Between the years 1840 and 2000, life expectancy in developed countries approximately doubled. There were many contributing factors, but this just happens to be around the time when we stopped believing in leeches and cocaine as cures for every illness.
In fact, this period closely overlaps that in which medicine became a truly scientific discipline. Backed by advances in chemistry, microbiology, bioinformatics, and more recently genetics, doctors' work gradually became a lot less hit-or-miss and more systematic. Pharmaceutical studies played a major role in this revolution. The field changed from being about identifying herbs to about how drugs operate at a molecular level.
Today, a degree in pharmaceutical studies is quite different from one in pharmacy - you don't get to call yourself a licensed pharmacist after graduating. Nor is it the easiest or fastest route to earning a PharmD and becoming one.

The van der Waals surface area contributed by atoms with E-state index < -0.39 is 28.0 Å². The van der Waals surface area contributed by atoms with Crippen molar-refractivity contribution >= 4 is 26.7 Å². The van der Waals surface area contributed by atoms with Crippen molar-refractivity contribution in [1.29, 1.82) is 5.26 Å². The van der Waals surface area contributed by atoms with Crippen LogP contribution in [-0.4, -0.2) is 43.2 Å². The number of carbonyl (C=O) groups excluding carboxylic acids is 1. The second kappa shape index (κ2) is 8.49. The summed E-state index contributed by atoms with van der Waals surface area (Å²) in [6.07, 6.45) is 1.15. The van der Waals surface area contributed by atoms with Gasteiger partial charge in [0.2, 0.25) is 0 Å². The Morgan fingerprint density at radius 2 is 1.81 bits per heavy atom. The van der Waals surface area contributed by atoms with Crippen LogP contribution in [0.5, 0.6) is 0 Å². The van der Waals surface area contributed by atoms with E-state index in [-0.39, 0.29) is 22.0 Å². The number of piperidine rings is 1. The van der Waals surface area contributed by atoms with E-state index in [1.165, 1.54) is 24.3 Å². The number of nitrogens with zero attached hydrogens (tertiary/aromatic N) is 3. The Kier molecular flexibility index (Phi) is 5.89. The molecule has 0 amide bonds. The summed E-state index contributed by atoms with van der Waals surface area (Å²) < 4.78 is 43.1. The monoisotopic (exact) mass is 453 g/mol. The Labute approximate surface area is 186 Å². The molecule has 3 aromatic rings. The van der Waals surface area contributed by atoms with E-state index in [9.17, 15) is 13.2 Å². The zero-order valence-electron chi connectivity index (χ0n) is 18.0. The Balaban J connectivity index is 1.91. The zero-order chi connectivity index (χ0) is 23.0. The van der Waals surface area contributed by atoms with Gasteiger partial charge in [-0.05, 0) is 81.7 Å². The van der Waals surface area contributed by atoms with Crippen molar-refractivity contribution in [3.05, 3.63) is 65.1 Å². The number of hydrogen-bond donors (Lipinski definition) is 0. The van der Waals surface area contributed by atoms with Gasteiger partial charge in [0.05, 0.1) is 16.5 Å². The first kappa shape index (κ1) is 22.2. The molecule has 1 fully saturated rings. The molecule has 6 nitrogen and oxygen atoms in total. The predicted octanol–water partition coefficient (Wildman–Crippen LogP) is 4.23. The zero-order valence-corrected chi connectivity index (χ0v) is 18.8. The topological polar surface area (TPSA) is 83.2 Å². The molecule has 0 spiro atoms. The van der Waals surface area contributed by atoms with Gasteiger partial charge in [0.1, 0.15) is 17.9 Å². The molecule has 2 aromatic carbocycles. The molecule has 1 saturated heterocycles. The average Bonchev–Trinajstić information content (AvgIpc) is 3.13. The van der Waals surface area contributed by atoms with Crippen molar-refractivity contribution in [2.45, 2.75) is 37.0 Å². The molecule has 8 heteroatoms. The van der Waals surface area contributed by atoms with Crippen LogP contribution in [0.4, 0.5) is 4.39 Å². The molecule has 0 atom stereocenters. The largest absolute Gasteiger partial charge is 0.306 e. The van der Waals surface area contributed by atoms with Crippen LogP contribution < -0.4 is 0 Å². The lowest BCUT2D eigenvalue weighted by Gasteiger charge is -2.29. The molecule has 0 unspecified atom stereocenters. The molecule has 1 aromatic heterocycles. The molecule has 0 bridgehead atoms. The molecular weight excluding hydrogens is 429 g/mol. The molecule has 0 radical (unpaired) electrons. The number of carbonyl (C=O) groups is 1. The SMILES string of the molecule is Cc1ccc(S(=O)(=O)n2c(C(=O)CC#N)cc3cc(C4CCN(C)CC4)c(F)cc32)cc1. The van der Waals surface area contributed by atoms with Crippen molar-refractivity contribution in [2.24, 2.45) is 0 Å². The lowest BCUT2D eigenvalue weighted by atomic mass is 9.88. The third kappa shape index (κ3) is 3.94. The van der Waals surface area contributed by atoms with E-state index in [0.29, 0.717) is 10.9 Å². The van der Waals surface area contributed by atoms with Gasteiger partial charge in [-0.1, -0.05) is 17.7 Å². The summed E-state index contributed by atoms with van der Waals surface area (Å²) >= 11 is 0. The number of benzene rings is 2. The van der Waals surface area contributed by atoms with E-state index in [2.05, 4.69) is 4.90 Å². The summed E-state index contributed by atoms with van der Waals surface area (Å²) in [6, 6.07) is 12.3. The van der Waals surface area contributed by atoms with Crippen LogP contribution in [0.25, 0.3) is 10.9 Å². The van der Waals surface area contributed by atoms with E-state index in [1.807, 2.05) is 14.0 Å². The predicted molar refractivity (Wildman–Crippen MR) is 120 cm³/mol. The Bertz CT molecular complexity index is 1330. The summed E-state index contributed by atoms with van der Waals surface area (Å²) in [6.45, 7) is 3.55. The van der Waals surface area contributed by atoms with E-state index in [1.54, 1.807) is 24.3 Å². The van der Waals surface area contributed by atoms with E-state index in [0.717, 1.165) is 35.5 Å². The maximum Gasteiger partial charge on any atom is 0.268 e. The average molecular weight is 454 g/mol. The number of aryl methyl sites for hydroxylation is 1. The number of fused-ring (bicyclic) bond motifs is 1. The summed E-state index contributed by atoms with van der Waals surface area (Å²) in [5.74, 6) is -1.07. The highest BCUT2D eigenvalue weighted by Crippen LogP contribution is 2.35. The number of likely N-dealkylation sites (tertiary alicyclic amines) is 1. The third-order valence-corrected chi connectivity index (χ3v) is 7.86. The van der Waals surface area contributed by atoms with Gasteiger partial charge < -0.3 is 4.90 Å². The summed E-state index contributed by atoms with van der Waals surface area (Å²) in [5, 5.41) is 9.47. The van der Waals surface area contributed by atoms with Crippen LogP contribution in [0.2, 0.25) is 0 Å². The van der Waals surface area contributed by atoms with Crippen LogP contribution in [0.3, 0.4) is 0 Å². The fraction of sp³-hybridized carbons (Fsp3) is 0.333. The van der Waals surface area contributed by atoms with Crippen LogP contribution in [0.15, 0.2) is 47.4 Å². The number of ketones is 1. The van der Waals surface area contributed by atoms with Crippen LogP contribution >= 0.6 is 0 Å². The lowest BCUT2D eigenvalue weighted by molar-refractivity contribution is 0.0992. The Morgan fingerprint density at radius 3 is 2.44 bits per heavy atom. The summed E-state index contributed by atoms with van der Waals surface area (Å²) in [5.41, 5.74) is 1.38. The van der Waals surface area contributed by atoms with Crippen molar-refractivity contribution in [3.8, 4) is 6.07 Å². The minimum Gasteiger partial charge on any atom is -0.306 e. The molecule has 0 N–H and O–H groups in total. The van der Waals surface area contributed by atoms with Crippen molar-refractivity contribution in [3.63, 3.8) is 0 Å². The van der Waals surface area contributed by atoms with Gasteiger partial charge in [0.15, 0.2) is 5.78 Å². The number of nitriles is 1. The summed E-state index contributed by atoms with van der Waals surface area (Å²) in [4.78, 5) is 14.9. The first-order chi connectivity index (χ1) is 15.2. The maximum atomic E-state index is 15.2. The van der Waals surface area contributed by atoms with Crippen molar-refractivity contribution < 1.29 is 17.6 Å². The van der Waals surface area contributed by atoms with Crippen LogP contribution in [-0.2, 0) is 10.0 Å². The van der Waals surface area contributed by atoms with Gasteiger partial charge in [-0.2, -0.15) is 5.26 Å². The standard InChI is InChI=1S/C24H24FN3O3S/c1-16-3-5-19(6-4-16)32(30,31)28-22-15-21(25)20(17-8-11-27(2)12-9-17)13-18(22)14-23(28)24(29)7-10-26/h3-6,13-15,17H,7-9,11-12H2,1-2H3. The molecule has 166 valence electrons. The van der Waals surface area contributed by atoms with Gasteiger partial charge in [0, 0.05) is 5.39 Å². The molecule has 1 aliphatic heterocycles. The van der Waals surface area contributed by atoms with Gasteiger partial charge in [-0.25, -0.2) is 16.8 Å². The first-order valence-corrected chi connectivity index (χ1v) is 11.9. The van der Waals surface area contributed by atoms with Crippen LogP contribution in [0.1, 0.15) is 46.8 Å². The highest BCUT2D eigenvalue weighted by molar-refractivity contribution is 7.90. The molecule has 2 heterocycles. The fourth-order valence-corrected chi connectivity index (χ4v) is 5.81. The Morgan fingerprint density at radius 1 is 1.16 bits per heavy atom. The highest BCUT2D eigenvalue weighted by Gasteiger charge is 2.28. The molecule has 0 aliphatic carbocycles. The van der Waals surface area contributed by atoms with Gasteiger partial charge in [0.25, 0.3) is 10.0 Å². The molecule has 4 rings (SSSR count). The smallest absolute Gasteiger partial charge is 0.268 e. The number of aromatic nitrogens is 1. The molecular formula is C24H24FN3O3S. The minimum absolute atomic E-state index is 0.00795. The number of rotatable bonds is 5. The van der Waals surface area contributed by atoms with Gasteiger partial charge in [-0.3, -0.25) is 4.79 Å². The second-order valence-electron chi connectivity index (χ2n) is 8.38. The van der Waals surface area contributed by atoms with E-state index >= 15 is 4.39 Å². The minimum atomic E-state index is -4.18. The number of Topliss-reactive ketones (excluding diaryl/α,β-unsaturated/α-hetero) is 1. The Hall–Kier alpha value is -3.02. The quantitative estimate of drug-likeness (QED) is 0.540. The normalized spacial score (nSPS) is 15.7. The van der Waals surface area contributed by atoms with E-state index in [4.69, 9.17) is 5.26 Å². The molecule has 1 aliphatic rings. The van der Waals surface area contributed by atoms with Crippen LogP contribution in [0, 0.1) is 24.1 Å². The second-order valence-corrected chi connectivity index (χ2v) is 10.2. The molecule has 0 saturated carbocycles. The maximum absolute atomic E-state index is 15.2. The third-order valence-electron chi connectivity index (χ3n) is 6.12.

Instead, pharmaceutical studies prepare you to enter the industry as a whole. As in most science degrees, you will learn a lot about foundational subjects: mathematics, physics, chemistry, and biology. This is to enable students to understand the composition, operation, and effects of different medicinal substances at a fundamental level.
Aside from pharmacology and toxicology, the course also covers drug design and production in some detail. This includes aspects like dosage control, delivery systems, quality assurance, and industry regulations.
Most pharmaceutical studies faculties work closely with industry, including by conducting cooperative research. This leads to frequent opportunities for undergraduate internships. (The top five countries in Europe in terms of pharmaceutical production, by the way, are Switzerland, France, Italy, Germany, and the U.K. in that order.) This means that the syllabus is constantly updated according to the requirements of real-world jobs, and also that bachelor's degrees have a fairly heavy slant towards practical and lab-based work.